53 PHOTOSYNTHESIS HAPPENS IN CHLOROPLASTS Proteins that are part of the thylakoid membrane organize Light absorbing PIGMENTS into clusters called PHOTOSYSTEMS
54 LIVING THINGS NEED ENERGY CARRIERS Molecule that carries = ATP Molecule that carries HIGH ENERGY ELECTRONS = NADP + Images by Riedell
55 Frying pan image from: BIOLOGY by Miller and Levine; Prentice Hall Publishing 2006 NADP NADP + is one of the carriers that cells use to transport high energy electrons. + 2 e - + H +
56 LIGHT-DEPENDENT REACTIONS Requires LIGHT Molecules are part of THYLAKOID membranes
57 Starts at photosystem II: Chlorophyll in thylakoid membrane absorbs light energy and uses it to excite, and strip away electrons from H 2 O Water broken apart, forming oxygen gas ( ) O 2
58 Light-Dependent Reactions
59 Next to an electron transport chain: High energy electrons are passed to the electron transport chain from one carrier to the next, losing energy that is used to drive the synthesis of ATP. The enzyme responsible for ATP ATP synthase synthesis is.
60 Light-Dependent Reactions
61 Ends at photosystem I: The now low-energy electron is re-energized by another chlorophyll pigment and in photosystem I The energized electron is passed NADP+ carrier to, a high energy electron. light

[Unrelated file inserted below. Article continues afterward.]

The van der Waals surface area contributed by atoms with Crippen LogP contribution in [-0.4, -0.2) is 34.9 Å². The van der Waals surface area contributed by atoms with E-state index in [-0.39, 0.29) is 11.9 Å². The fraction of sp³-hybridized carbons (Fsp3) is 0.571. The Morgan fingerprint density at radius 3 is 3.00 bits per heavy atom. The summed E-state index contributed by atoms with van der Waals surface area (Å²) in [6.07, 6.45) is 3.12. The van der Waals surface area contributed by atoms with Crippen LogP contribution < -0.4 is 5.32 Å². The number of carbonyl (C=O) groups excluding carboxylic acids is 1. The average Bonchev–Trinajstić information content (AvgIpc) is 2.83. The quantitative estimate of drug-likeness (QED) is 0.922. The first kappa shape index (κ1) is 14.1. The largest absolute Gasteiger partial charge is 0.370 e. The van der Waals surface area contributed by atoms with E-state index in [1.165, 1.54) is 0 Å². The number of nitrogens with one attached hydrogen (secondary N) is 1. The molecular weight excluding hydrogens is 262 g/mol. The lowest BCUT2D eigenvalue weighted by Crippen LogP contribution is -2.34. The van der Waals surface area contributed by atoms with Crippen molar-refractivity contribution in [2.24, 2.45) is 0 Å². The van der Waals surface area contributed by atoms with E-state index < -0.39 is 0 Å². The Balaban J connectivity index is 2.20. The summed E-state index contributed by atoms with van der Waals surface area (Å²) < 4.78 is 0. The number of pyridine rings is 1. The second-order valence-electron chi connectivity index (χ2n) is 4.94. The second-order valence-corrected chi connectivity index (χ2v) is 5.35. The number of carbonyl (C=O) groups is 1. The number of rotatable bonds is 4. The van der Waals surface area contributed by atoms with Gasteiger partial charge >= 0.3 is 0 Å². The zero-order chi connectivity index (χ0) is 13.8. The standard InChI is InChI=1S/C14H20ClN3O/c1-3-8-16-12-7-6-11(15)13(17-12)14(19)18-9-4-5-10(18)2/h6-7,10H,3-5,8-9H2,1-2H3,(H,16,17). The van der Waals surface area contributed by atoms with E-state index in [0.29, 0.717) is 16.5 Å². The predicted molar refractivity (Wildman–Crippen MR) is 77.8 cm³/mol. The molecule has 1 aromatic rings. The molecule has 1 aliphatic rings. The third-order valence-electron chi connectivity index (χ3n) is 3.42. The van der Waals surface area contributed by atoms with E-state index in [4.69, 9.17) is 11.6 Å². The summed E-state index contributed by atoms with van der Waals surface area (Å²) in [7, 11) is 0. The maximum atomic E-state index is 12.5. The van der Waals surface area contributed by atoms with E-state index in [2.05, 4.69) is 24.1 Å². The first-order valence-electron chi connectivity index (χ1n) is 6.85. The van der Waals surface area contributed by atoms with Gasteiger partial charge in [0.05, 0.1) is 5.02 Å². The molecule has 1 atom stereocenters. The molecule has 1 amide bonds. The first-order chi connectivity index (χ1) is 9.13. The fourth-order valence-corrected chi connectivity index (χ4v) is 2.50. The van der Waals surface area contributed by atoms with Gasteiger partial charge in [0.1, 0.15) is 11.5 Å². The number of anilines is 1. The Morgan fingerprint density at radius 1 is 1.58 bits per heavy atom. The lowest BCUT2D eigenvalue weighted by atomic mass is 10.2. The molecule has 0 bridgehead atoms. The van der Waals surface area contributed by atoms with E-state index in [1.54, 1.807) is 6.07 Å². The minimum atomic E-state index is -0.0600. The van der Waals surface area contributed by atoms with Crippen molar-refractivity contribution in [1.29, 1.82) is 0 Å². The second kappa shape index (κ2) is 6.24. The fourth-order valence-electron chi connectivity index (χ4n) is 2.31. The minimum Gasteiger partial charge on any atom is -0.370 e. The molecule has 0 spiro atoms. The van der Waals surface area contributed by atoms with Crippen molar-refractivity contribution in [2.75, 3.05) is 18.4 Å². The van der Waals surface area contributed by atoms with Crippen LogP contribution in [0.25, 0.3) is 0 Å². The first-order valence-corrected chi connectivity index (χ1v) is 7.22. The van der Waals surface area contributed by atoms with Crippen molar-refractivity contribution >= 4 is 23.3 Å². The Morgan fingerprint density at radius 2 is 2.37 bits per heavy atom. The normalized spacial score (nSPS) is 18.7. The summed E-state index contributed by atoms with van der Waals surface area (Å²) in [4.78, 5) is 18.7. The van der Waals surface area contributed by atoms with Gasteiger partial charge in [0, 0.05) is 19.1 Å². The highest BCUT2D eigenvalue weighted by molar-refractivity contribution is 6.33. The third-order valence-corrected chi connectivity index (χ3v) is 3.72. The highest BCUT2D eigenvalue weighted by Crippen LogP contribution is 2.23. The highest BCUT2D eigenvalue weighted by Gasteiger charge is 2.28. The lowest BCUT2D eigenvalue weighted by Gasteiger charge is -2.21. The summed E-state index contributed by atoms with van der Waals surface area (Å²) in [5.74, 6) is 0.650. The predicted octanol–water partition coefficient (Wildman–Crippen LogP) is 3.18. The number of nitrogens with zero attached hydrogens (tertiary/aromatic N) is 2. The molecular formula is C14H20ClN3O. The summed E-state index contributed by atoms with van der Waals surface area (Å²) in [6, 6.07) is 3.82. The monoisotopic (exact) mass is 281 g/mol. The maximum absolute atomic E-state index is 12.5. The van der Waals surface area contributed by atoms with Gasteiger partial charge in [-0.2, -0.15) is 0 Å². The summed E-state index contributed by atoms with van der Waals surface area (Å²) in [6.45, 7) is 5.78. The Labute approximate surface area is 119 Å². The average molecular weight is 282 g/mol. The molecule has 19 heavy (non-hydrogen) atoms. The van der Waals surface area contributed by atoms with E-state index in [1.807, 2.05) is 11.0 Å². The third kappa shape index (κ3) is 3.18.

62 Light-Dependent Reactions
63 PHOTOSYNTHESIS OVERVIEW Pearson Education Inc; Publishing as Prentice Hall
64 CO 2 Enters the Cycle Calvin Cycle Energy Input 5-Carbon Molecules Regenerated Sugars and other compounds 6-Carbon Sugar Produced See Calvin cycle animation
65 Calvin Cycle (Light-independent rxns) does not require, light in the stroma CO 2 gas is used as a source of carbon and oxygen atoms to make glucose. NADPH used as a source of high energy electrons and hydrogen ATP is used as a source of energy
66 Factors Affecting Photosynthesis Light more light, more photosynthetic activity Water needed to supply electrons. Not enough water, slow or no photosynthesis Temperature photosynthesis functions best at 0-32 C